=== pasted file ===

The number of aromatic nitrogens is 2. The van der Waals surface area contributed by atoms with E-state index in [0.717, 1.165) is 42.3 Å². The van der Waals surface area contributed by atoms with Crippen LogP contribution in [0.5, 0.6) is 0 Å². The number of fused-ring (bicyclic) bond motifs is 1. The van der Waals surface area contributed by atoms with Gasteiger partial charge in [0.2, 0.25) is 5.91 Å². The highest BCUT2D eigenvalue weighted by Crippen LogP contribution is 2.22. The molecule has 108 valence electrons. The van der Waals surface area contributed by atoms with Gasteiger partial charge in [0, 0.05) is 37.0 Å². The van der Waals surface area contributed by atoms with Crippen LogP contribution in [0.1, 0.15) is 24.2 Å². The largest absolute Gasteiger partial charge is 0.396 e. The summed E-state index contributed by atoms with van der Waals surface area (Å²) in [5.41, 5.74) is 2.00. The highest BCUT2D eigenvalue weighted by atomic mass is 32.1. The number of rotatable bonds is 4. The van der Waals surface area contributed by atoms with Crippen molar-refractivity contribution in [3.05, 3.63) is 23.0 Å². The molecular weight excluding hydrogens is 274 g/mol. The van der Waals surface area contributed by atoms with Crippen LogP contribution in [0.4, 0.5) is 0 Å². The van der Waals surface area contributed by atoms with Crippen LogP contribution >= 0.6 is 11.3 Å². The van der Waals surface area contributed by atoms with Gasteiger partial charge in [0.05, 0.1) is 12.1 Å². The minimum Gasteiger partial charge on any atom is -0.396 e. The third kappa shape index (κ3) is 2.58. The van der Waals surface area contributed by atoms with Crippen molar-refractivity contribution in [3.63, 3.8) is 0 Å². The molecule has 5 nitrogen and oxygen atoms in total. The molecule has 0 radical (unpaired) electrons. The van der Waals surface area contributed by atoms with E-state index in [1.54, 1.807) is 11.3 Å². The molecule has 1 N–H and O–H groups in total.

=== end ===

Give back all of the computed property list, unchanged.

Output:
The number of aromatic nitrogens is 2. The van der Waals surface area contributed by atoms with E-state index in [0.717, 1.165) is 42.3 Å². The van der Waals surface area contributed by atoms with Crippen LogP contribution in [0.5, 0.6) is 0 Å². The number of fused-ring (bicyclic) bond motifs is 1. The van der Waals surface area contributed by atoms with Gasteiger partial charge in [0.2, 0.25) is 5.91 Å². The highest BCUT2D eigenvalue weighted by Crippen LogP contribution is 2.22. The molecule has 108 valence electrons. The van der Waals surface area contributed by atoms with Gasteiger partial charge in [0, 0.05) is 37.0 Å². The van der Waals surface area contributed by atoms with Crippen LogP contribution in [0.1, 0.15) is 24.2 Å². The largest absolute Gasteiger partial charge is 0.396 e. The summed E-state index contributed by atoms with van der Waals surface area (Å²) in [5.41, 5.74) is 2.00. The highest BCUT2D eigenvalue weighted by atomic mass is 32.1. The number of rotatable bonds is 4. The van der Waals surface area contributed by atoms with Crippen molar-refractivity contribution in [3.05, 3.63) is 23.0 Å². The molecular weight excluding hydrogens is 274 g/mol. The van der Waals surface area contributed by atoms with Crippen LogP contribution in [0.4, 0.5) is 0 Å². The van der Waals surface area contributed by atoms with Crippen LogP contribution >= 0.6 is 11.3 Å². The van der Waals surface area contributed by atoms with Gasteiger partial charge in [0.05, 0.1) is 12.1 Å². The minimum Gasteiger partial charge on any atom is -0.396 e. The third kappa shape index (κ3) is 2.58. The van der Waals surface area contributed by atoms with Crippen molar-refractivity contribution in [3.63, 3.8) is 0 Å². The molecule has 5 nitrogen and oxygen atoms in total. The molecule has 0 radical (unpaired) electrons. The van der Waals surface area contributed by atoms with E-state index in [1.54, 1.807) is 11.3 Å². The molecule has 1 N–H and O–H groups in total.